All of this in an eminently readable book: you can enjoy the process of reading these pages, seeing how the author builds, chapter over chapter, to spin the big story. You can see where issues arise and how we solved them, or, in some cases, why they still remain problems. There's a lot of words here, without many illustrations to break it up, but if you are patient, the value of this book is immense. Easily the most "important" book I've read for years, covering such a massive subject in a way that I enjoyed reading about.
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Format: Kindle Edition Verified Purchase
This came up as a book club choice, whereas I prefer lighter reading. On the plus side he put forward a number of intriguing theories about the distinct phases of our species. He seemed overly romantic about the wanderer-gatherer stage, perhaps choosing to belittle the possibility that abandonment or killing less competent members was a likely reason for number containment,hence the bump with homesteading. There were also a couple of ideas presented that evidence now suggests are unlikely to be true; which I suppose reinforces his proposal that the Scientific Revolution is the era of Ignorance i.e. continually testing previously held "truths". My biggest complaints were repetitiveness and being long winded.
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Format: Hardcover Verified Purchase
It was certainly thorough, but frankly it really did not provide the level of insight I was led to believe. While I'm no expert in this area, I expected to learn a lot more than I did and also to be provided with more guidance toward the future. Decent effort, but a long way from a classic.
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Format: Kindle Edition Verified Purchase
Yuval Noah Harari, professor of history at the Hebrew University of Jerusalem, provides the reader an exhilarating romp through human history from the very beginning right through to the present day, and with an eye to the future. The author moves rapidly through the first 80,000 years or so of human history, from when the species homo sapiens appeared in East Africa about 200,000 years ago, to: “The appearance of new ways of thinking and communicating between 70,000 and 30,000 years ago, (that) constitute the cognitive revolution”
During those first 40,000 years, homo sapiens drove the Neanderthals and all other human species from the face of the earth, thanks to their emerging capacity for social cooperation, organization into larger groups, and ability to plan and strategize.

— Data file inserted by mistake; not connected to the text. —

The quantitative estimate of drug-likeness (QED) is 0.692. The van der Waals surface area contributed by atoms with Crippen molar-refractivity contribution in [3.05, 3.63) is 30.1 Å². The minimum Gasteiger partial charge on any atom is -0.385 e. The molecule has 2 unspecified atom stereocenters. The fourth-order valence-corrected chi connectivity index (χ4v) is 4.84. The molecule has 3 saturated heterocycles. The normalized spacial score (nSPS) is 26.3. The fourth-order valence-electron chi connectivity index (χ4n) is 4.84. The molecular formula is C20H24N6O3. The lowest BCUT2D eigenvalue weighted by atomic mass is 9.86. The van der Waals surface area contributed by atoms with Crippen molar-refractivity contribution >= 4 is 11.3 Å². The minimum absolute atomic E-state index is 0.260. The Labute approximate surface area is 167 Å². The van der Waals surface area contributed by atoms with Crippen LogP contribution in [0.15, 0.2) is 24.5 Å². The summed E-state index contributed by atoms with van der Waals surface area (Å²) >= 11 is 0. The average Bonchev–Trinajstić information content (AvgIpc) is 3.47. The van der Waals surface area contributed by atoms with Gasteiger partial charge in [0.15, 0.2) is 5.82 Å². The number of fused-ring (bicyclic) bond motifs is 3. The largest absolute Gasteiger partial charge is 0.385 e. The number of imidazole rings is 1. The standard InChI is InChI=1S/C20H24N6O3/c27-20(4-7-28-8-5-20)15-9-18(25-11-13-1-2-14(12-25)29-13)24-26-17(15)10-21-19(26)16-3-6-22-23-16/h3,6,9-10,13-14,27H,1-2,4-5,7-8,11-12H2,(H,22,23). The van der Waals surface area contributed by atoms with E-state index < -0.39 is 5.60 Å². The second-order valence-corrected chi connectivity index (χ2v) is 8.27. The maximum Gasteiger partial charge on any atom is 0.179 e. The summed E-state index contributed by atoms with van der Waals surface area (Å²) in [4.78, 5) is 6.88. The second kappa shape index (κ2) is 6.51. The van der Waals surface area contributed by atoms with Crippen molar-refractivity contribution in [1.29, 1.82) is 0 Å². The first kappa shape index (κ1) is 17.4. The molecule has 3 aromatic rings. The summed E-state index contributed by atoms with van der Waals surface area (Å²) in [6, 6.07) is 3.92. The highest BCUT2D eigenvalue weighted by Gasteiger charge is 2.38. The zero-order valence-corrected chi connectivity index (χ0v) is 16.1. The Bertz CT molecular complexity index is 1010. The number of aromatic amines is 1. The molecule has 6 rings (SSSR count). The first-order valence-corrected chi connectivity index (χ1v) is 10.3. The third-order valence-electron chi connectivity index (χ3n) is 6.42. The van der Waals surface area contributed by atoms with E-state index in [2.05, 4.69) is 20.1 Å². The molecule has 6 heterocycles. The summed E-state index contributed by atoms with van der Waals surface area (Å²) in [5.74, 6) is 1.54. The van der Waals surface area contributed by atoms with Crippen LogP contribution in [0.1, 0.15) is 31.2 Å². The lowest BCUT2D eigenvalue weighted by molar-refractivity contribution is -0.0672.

From there, the author’s broad sweep of history takes us through the development of the greatest of all historical ideas, from the agricultural revolution starting about 10,000 years ago, to the ever greater unification of humankind through the emergence of empire, the spread of the great religious traditions, to the scientific and industrial revolutions and the rise of capitalism and of nationalism.
From the point of view of peace and conflict studies, I was particularly interested in is his assessment of how peaceful the world has become in recent decades. He describes a new world order in which peace prevails. He notes that in the year 2,000 a mere 1.5% of all deaths in the world were the result of war or violent crime. He attributes this peacefulness to the growing implausibility of war. The increasing cost of war has combined with declining profits.
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Format: Hardcover Verified Purchase
There are many books on the history of nations and empires, but not much on the history of our species as a whole. The book starts of in the forests of Africa and tracks how these weak, insignificant apes ending up on the moon.

The author discusses how everything from evolutionary psychology, the rise of empires, the role of religion, the scientific revolution, and competing economic systems played a pivotal role in creating our modern world. Yuval does a great job explaining these difficult concepts in a very clear and succinct way that's accessible to most people.

Unlike many other books on the "history of human kind", the author isn't Euro-centric in his outlook. He makes sure to discuss Chinese, Arab, Indian, South American, and African history as well.

Overall, a very great book that will fundamentally change how you view the world and your role in it.